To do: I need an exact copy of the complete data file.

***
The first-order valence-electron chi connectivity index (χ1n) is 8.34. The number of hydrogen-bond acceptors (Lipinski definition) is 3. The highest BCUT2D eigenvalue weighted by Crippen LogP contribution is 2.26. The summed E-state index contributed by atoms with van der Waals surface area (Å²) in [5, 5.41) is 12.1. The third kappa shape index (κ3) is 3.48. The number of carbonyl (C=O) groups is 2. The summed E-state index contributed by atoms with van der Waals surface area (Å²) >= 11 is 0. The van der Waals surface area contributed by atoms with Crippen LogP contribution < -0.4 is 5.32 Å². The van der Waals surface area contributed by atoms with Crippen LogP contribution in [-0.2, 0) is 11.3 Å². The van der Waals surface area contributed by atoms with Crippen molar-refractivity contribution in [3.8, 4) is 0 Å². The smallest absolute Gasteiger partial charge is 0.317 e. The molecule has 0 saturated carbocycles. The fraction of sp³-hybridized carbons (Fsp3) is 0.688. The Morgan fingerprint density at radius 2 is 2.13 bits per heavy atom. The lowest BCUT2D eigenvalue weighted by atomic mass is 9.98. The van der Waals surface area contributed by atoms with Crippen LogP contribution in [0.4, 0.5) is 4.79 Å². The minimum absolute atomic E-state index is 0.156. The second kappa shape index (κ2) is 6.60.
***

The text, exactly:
The first-order valence-electron chi connectivity index (χ1n) is 8.34. The number of hydrogen-bond acceptors (Lipinski definition) is 3. The highest BCUT2D eigenvalue weighted by Crippen LogP contribution is 2.26. The summed E-state index contributed by atoms with van der Waals surface area (Å²) in [5, 5.41) is 12.1. The third kappa shape index (κ3) is 3.48. The number of carbonyl (C=O) groups is 2. The summed E-state index contributed by atoms with van der Waals surface area (Å²) >= 11 is 0. The van der Waals surface area contributed by atoms with Crippen LogP contribution < -0.4 is 5.32 Å². The van der Waals surface area contributed by atoms with Crippen LogP contribution in [-0.2, 0) is 11.3 Å². The van der Waals surface area contributed by atoms with Crippen molar-refractivity contribution in [3.8, 4) is 0 Å². The smallest absolute Gasteiger partial charge is 0.317 e. The molecule has 0 saturated carbocycles. The fraction of sp³-hybridized carbons (Fsp3) is 0.688. The Morgan fingerprint density at radius 2 is 2.13 bits per heavy atom. The lowest BCUT2D eigenvalue weighted by atomic mass is 9.98. The van der Waals surface area contributed by atoms with Crippen LogP contribution in [0.4, 0.5) is 4.79 Å². The minimum absolute atomic E-state index is 0.156. The second kappa shape index (κ2) is 6.60.